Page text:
Five of Swords
Five of Swords indicates someone has to win at all costs.
In a tarot reading, it is about the inquirer (querent), someone close to the inquirer, or a hidden aspect within the inquirer that needs to be acknowledged for the inquirer to reach their highest consciousness. The happiness the inquirer is seeking can be found by answering a question:
Why is winning important (or not)?
It is import to consider that this is a Minor Arcana card (pip card), which carries a message that signifies an event that impacts your immediate past and future. When it appears the universe wants you to focus on logic and winning at all costs.
Don’t let the set structure of the Tarot distract you from its primary use as an intuitive divination tool. Use the keywords, images, and symbols of the card to tap into your intuition and deeper inner knowing.
Five of Swords
Upright= Ruthless Win
Reversal=Compromise to Win
Element= Air (which influences intellect and strategy)
Yes or no=This card is it typically a no
CINCO DE ESPADAS
VERTICAL= VICTORIA DESPIADADA
INVERTIDA= VICTORIA NEGOCIADA
The signs are less important than the traits they represent because a person has sun, moon and rising signs, and one or more of these is often unknown to the tarot reader. The zodiac for this card relates to traits of versatility, diplomacy, and confidence. And, planetary concepts of love are seen with: VENUS.
Note: These traditional tarot-astrology references are based on concepts commonly attributed to the secret society knows as the Hermetic Order of the Golden Dawn from the turn of the 20th century.
Five of Swords, like all cards, is part of a cycle of beginning, middle, and end. The stage of this event is Fixed (Middle), and may be related to January and the energy of Winter.
As with all 5s in the Tarot, this card indicates a time of struggle. This card carries the energetic influence of 5. Watch for repeating numbers of 5 after the reading for confirmation of their importance in the reading.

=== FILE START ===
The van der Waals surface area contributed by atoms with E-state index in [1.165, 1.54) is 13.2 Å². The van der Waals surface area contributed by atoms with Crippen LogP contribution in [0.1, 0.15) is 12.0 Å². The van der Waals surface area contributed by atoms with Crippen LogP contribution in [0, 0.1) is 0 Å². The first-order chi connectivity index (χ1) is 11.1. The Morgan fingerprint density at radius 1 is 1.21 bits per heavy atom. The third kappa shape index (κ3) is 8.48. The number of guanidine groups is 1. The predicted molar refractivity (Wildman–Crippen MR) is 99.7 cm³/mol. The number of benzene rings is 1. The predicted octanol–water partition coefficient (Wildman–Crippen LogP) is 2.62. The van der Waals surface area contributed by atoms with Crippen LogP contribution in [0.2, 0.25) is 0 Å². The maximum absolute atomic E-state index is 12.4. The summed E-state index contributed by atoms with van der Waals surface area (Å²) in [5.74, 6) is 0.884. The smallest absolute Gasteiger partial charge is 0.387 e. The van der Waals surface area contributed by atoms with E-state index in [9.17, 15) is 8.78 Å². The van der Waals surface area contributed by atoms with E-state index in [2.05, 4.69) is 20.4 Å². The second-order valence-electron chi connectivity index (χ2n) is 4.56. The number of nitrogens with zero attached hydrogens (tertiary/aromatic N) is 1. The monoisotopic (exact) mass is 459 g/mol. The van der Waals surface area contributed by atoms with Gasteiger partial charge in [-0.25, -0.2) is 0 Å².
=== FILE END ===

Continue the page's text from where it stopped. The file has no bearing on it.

The cards refer to identified traits and energies that balance each other out as opposite but interconnected forces. Some cards are grammatically gendered or depict age. This does not refer to actual biological gender or physical years. Masculine and feminine traits, and levels of maturity, exist in all of us.
The image above shows two different decks. The original Rider–Waite tarot deck for tarot card reading, also known as the Waite–Smith, or Rider–Waite–Smith, or Rider tarot deck is the most popular version of cards used today. Illustrated by Pamela Colman Smith, based on the instructions of academic and mystic A. E. Waite, the cards were originally published by the Rider Company in 1909. This deck has long been the gold-standard for learning tarot.
The Lightworker’s Tarot Deck, also shown here, is a beginner deck that uses many of the symbols and colors used in the Rider–Waite deck but also provides modern imagery designed for a rapid sensory-intuition response by today’s new generation of readers. A reader should select a deck based on what feels right for them.